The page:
Home » Ports/Terminals » Global container terminals post “healthy growth” in 2010 – Drewry report

After the economic downturn in 2009, almost all of the global container terminal operators saw a return to healthy growth in 2010, according to the latest annual port sector report by Drewry Maritime Research.

On average, terminal use was up in 2010, with operators increasing their EBITDA compared with 2009, according to the “Global Container Terminal Operators 2011” report.

The main international terminal operators mostly maintained their positions in 2010, with those having significant interests in Chinese ports achieving particularly high growth.

PSA International was the leading global terminal operator in 2010 (by equity TEU throughput), followed by Hutchison Ports, DP World, APM Terminals and the Cosco Group.

Though the effects of the downturn are still seen among many operators and in the industry as a whole, global operators are now reactivating many terminal investments deferred during the financial crisis, Drewry said.

“The current indications are that in the next five years demand growth will significantly outstrip capacity expansion, leading to rapidly rising utilization levels in many ports and regions of the world,” it said.

The rapid increase in usage is likely to be most pronounced in the Far East and southeast Asia, where average utilization levels could exceed 90 percent by 2016 unless more capacity expansion projects are undertaken.

Latin America and the Middle East will also see similar pressures, as will Africa to a lesser extent.

In mature markets such as North America and north Europe, the pressure is less because demand growth is not expected to be as strong.

Surprisingly, despite current severe congestion in ports in India, average utilization levels in south Asia could fall by 2016 because of large expansion projects in the pipeline. However, whether they are all built to the scale and on the timing their developers say they will be remains to be seen.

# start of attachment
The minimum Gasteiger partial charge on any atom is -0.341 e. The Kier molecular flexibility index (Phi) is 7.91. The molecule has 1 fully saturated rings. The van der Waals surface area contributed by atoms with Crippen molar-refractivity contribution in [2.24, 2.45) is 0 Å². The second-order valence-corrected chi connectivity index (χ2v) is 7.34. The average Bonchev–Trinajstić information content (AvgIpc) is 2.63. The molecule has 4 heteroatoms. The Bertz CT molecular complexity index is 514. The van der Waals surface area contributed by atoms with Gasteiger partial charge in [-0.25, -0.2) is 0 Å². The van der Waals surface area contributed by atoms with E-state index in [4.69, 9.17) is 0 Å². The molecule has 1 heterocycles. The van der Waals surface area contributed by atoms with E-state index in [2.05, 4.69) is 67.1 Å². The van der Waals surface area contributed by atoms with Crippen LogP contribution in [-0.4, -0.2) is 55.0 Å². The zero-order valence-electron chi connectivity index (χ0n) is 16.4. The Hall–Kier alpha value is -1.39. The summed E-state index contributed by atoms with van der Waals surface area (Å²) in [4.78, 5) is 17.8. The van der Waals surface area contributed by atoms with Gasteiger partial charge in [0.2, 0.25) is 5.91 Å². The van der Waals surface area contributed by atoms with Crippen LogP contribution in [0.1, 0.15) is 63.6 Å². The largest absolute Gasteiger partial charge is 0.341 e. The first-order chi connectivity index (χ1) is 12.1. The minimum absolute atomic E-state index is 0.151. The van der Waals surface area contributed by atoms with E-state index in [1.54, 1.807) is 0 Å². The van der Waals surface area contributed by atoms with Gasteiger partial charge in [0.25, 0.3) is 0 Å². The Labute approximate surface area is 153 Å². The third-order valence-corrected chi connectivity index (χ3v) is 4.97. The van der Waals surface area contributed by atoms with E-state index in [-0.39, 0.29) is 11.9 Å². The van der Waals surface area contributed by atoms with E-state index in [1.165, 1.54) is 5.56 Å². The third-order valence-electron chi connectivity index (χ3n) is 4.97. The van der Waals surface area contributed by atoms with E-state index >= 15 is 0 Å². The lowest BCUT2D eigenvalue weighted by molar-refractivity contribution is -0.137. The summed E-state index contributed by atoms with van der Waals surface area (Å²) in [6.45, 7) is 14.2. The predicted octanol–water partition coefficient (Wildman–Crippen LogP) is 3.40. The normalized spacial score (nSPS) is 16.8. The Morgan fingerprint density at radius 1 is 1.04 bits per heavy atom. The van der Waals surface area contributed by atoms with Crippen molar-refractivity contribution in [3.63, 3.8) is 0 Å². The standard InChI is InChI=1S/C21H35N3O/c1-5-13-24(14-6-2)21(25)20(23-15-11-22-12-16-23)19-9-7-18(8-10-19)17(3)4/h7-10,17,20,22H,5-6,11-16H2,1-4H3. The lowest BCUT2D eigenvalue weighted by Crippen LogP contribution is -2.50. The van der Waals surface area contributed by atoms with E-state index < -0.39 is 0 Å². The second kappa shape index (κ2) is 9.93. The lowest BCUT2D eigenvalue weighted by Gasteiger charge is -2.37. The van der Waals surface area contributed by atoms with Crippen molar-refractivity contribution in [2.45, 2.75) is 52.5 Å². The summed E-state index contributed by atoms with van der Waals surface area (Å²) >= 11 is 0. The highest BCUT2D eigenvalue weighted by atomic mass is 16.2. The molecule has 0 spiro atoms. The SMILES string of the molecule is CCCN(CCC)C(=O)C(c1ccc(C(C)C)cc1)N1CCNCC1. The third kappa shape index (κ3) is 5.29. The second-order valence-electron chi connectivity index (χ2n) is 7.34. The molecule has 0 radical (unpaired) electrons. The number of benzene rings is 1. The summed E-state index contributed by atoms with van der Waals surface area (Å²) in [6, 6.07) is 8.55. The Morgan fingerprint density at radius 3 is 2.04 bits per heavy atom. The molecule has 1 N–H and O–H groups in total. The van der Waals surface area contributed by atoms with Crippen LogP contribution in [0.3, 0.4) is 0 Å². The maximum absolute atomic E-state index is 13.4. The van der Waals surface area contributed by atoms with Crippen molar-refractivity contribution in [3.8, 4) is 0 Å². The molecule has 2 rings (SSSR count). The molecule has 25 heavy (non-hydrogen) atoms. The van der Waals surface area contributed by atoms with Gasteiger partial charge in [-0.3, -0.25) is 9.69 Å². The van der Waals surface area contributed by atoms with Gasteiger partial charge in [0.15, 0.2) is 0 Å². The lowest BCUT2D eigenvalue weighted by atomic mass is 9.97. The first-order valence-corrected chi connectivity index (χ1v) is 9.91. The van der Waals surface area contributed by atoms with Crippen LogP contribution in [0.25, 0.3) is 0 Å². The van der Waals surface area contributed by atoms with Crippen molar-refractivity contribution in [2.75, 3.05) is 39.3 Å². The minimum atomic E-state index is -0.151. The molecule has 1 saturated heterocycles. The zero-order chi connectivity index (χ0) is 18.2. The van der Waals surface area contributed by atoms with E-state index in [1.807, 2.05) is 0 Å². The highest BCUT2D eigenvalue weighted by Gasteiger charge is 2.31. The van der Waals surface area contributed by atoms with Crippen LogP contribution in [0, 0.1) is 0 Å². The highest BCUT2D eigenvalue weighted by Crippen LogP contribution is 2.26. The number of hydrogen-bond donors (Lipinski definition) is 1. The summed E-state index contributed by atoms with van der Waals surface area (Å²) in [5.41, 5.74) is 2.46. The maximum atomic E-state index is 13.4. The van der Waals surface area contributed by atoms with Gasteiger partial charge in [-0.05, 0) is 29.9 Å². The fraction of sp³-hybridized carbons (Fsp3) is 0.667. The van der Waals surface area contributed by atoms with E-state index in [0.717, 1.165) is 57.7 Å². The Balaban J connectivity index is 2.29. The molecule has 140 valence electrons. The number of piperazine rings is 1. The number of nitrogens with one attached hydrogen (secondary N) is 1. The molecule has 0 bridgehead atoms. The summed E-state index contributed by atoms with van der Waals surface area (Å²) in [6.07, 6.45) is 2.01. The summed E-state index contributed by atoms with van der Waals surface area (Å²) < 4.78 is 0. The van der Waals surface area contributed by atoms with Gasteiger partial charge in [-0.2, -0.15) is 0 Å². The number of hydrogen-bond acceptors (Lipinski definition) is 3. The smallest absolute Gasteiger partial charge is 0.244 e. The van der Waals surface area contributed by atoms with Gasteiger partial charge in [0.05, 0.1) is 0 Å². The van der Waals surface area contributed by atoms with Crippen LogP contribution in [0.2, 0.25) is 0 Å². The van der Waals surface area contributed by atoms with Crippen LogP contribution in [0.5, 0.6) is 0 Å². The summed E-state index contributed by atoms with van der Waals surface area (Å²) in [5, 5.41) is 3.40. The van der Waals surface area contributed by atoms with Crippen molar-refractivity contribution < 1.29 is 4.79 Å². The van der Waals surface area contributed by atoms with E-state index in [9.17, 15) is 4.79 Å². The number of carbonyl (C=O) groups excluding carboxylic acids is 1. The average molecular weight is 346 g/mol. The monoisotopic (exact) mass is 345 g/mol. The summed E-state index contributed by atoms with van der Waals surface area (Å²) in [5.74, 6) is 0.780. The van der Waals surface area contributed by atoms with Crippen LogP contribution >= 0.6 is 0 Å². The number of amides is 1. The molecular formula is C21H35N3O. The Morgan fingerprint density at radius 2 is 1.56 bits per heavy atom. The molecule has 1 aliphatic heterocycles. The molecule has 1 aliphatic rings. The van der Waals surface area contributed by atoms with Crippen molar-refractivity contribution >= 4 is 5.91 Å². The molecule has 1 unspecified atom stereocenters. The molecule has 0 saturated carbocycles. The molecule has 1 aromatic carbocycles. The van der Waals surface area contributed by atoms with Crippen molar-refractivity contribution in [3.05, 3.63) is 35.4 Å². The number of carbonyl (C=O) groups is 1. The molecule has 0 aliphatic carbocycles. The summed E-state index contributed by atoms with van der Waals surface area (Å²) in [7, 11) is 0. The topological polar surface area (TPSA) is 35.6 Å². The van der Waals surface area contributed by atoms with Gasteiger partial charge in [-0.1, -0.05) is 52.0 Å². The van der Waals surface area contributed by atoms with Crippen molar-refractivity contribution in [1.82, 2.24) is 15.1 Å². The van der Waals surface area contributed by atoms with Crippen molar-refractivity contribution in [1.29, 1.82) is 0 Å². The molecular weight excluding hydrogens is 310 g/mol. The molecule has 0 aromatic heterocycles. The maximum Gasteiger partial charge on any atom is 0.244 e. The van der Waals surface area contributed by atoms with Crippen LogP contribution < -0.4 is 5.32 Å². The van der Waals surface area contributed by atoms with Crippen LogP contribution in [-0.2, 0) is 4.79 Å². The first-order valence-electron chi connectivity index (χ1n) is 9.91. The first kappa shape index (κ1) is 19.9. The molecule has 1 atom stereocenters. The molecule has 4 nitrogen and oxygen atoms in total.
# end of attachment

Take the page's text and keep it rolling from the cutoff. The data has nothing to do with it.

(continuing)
Drewry also identified emerging players that could break into the top 20 international terminal operator league in 2011.

“Several strong companies are mounting serious challenges to enter the big league based on very strong cash positions and the incumbent international operators will need to be ready to face this new competition,” said Neil Davidson, Drewry’s senior advisor for ports.

Among these are China Shipping and China Merchants, whose terminal portfolios are rapidly becoming more international. Shanghai International Ports Group is another, after it made its first international investment with a minority stake in APMT’s Zeebrugge operations.

“It is no coincidence that all three of these operators are based in China and are seeking outlets to invest cash,” the report said.

Other players showing strong signs of international clout include the UAE-based Gulftainer, which has already found opportunities in Iraq and Brazil, and the Turkish-based Yildirim Group, which appears to be using its 20 percent stake in CMA CGM as a springboard for terminal expansion.

“The appetite for investing in the container terminals business has returned strongly,” said Davidson. “There is evidence of increased M&A and privatization activity and also signs of renewed interest in bidding for greenfield developments.”

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